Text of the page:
The Guardian and the Observer film critics banded together recently to name the top 25 films in a variety of genres — horror, sci-fi and fantasy, arthouse and drama, action, comedy, crime, romance; see the whole list of top films here — and ended up picking one film to top them all as their official Best Movie Ever: Chinatown. Explaining their choice:
The Guardian’s film critic, Peter Bradshaw, said: “Chinatown is such a powerful piece of myth-making, a brilliant evocation of Los Angeles as a spiritual desert.” The Observer’s Philip French considers it a movie of “near perfection”, ending “unforgettably with the line ‘Forget it Jake, it’s Chinatown!'”.
Alongside Nicholson, Chinatown features career-best performances from Faye Dunaway – who notoriously clashed on set with director Polanski – and legendary film-maker John Huston, who played sinister landowner Noah Cross. Polanski himself had a cameo as a stiletto-wielding hoodlum who slices Nicholson’s nose open.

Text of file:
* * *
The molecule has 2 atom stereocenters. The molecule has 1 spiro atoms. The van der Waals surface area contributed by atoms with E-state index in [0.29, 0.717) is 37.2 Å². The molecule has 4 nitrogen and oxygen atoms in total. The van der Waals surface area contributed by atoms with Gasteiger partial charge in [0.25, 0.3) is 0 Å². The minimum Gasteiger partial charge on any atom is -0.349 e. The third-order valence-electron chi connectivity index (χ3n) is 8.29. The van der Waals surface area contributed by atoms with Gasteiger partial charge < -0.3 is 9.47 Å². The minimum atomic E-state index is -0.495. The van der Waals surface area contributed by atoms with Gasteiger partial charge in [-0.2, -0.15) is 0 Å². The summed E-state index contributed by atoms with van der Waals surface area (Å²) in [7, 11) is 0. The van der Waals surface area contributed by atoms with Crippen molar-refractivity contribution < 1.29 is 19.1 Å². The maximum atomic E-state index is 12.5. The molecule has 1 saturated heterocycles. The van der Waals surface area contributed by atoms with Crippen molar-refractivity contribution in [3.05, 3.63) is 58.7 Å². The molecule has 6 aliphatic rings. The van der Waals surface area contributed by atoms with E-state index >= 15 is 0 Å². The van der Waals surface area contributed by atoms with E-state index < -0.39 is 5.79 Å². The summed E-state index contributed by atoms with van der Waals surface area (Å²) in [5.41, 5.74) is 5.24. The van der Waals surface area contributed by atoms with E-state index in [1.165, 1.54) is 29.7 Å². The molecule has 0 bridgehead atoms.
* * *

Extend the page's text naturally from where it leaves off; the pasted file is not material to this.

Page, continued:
But nothing there really explains why this particular bit of mythmaking, this particular brilliant evocation, these particular fantastic performance are better than all the other films about which similar things could be said.
So, regardless of whether you love, hate, or are indifferent to listmaking; whether you love, hate, or are indifferent to Chinatown (or the other films on the genre lists): What makes a movie great? If a film must stand the test of time, is there an optimal age for a great film before it starts to feel dated? What are you personal criteria for cinematic greatness… and does it bother you when other film fans use different criteria?
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